Friday, May 5, 2017








Tiger, Pinky, the Lady Acupuncturists,
and the Belly Rub Heard Around the Block.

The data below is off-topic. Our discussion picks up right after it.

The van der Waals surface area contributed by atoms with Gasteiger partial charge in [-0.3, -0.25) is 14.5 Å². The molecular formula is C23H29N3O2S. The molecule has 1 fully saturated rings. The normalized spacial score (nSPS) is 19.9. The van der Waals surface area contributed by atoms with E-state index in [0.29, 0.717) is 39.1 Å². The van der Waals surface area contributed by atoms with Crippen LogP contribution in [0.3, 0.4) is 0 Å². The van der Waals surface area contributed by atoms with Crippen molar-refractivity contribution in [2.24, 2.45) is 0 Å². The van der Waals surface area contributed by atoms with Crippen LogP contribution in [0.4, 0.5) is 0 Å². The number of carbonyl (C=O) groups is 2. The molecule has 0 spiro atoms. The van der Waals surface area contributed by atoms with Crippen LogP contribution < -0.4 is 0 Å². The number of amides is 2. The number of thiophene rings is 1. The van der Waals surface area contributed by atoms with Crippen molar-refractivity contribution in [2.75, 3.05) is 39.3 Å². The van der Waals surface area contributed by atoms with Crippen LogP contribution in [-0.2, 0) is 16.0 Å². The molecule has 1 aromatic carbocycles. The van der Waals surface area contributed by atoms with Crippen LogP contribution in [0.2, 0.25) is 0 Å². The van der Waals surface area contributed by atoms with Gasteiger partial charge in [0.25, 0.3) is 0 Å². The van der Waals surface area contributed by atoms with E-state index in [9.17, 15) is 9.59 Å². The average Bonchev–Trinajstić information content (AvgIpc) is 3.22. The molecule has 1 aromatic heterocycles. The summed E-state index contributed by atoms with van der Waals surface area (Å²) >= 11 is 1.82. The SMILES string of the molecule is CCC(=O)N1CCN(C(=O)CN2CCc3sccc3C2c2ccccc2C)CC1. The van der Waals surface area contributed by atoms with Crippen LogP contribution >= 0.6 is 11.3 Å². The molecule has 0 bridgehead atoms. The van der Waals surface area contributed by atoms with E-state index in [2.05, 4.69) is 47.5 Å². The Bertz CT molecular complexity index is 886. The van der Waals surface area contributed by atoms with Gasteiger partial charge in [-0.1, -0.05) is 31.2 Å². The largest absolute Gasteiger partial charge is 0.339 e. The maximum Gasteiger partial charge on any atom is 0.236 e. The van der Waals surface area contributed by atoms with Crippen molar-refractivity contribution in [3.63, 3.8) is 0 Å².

I realized today Tiger must truly miss the people who were caring for him and feeding him when he was homeless. He lived by Shoal Creek and Pease Park in downtown Austin next to a small acupuncture clinic in an old home that now housed a complement of four female practitioners. He loved them. Really! Like only a cat can do. They made soothing salves from Chinese herbs and would repeatedly treat his serial streetfighting wounds, some of which were serious and one of which on a back paw was threatening to become gangrenous when we adopted him one freezing winter afternoon. A long gash on the side of his neck was healing well thanks to Chinese herbs at that time also.  They fed him morning and evening and kept fresh water for him. At dinnertime, he'd be waiting at the glass front door and all his lady doctor friends would gather and eagerly pour out the door to see him. He'd immediately flip onto his back exposing his big soft orange furry belly, and they'd start rubbing him and talking sweetly to their Pinky, which is what they called him. We love you, Pinky!  You're my Pinky!  Pinky!  You sweet, sweet boy!  We love you, Pinky!  By then Tiger would be squealing loudly with excited delight and pleasurable abandon.  The lady acupuncturists loved when he did that and they'd laugh and laugh with wide beaming smiles. This made Tiger all the happier and he'd squeal with delight some more, and they all would become exhilarated and delirious with joy.  Once his belly rub had ended and mutual peak happiness tapered into bliss, he would gratefully and energetically eat his dinner before any cat or raccoon competitors could appear, and he likely enjoyed excellent digestion after all that squealing and laughing. Then he'd find his place for the night, probably close to the creek near the bamboo so he could hide and hunt insects, frogs and lizards, and dream his dreams of survival. To his lady acupuncturists, Tiger will always be their darling sweet happy happy Pinky.  For months after we brought Tiger home, I'd show the lady acupuncturists pictures of Pinky-Tiger at home in the cabin and in the woods.  They'd missed him so!  They looked forward to seeing the photos.  The photos helped make their day.  They reminded them how much they loved him and he loved them. Now Pinky is Tiger of the Mount Bonnell woods, of course, and that's because a cat psychic told us he'd rather be called Tiger, that he preferred something more dignified and adventurous.  After all, he survived the urban primeval almost all by his lonesome.  His full name now, by the way, is Happy Lucky Rocky Tiger, which is what I further named him.  If you're going to lose a great name like Pinky, you deserve a world-class new one.  But he's still Pinky at heart and by any other name, especially when he rolls onto his back and offers up his soft drum of a furry tummy to his new humans.  He doesn't squeal like he used to, but that's probably because he's found a home and is now a Tiger of many names and speaks with the soft urgency of first-world needs.  We here with him in the woods are exceedingly grateful for that and become deliriously joyful at times just seeing him lying on his back on his counter or when he jumps down, runs and slides inside the overturned paper grocery bag on the floor waiting for playtime to begin, at which time we become the ones squealing with inner delight and outer laughter as Tiger begins swatting at the wand toy through the paper bag until his big paw breaks through and his claws grab his prize.  I have to tell you, he's not the only one around here who has won a prize.

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